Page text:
When you’re riding a young horse who has a lot of talent and power under the bonnet, it’s all about embracing that va-va-voom and allowing them forward right from the word go, while instilling the basics that will give your ridden work a framework, whether you’re slotting in a quick 20-minute jumping session or working in at a competition. Five-star event rider JP Sheffield, who is competing at Burghley Horse Trials this weekend (1-4 September), shares how he warms up his young horses.

“It’s important to let your horse chill out in the warm-up, but it’s vital you take this time to relax too,” says JP. “You would not believe the number of times I need to remind riders to breathe. Taking a moment to focus on your breathing and really breathe deeply will help you stay mentally relaxed, which will have a knock-on effect on your horse.”

How to ride it

When it comes to the warm-up, your plan of action very much depends on your horse’s age, type and personality. Some horses need a little push to get them in the right frame of mind at the start of a schooling session. Others naturally have bags of ‘go’, so it’s all about allowing them forward – in a controlled manner.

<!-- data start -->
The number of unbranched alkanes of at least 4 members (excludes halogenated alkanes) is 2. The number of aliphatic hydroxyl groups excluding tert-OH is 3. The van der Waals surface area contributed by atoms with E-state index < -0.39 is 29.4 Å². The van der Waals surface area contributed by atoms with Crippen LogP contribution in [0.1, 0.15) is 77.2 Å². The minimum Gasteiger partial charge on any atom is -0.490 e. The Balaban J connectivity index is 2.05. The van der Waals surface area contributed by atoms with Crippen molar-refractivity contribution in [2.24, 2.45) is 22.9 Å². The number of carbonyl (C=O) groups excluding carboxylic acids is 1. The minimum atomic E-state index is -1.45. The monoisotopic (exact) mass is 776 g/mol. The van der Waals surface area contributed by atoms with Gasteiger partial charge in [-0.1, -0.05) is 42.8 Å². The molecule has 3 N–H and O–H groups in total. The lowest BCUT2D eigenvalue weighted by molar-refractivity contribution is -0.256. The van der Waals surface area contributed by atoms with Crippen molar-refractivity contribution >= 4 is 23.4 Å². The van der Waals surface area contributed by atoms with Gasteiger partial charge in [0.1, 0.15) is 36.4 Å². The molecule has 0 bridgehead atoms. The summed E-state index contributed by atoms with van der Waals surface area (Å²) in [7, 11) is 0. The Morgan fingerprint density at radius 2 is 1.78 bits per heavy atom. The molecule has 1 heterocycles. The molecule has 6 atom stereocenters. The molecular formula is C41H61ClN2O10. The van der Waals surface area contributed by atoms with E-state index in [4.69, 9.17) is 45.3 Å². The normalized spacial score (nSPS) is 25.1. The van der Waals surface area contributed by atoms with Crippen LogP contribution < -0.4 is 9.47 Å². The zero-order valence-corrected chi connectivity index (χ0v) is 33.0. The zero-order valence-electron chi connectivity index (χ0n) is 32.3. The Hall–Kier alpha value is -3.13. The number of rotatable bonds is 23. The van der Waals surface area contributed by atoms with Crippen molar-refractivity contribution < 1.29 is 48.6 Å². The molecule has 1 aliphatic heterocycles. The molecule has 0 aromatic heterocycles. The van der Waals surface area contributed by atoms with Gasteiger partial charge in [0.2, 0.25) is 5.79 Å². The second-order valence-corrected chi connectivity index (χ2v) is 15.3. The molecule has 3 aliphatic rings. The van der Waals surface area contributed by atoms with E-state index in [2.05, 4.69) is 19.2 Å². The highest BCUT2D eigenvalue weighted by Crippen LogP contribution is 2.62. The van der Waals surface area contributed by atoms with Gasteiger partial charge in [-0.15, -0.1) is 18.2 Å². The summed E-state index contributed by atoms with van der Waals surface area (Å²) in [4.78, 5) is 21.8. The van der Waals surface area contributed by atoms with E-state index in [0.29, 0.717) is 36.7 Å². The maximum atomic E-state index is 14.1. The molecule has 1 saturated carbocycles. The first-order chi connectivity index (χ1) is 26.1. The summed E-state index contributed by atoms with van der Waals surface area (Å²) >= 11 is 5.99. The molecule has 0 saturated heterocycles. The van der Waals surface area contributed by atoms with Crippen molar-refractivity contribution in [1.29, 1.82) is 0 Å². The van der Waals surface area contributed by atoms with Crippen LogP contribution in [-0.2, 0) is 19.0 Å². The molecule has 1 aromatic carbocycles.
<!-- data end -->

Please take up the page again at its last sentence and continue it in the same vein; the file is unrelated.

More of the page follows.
1. As a general rule, spend lots of time in walk and trot in the warm-up, but make it nice and active. From the moment you hop on board think: ‘forward, straight and listening’.
  2. Keep an even contact, but don’t grip with your hands. You need to allow the horse enough movement to go forwards, so avoid restricting that with your hands.
  3. Most importantly, leave your horse’s mouth alone: give a touch with the reins and then release.
  4. Of course, this can be tricky, especially if your horse is a bit of a hot-head. JP’s top tip? Stay on a circle (of any size) in the warm-up. Whether you’re at home or at a show this has a relaxing effect mentally.
  5. Once your horse is settled, go forward to canter.
  6. Again, allow him forward, with his poll up and his nose forward. If you find yourself gripping up and getting tight on him, stay on a circle.

When you’re at a competition, warm up in the same way that you would when riding at home. Sticking to a routine that’s familiar to you and your horse will help you both relax, focus and prepare for the task ahead. Allow yourself plenty of time before you’re due in the arena and don’t forget JP’s keep advice — remember to breathe!

Meet the expert: JP Sheffield is an event rider, trainer and sports horse producer who is based in Leicestershire. Follow JP Sheffield Eventing on Facebook. 

Find out what’s inside the latest issue of Your Horse

Get the latest issue

Check out our latest subscription offer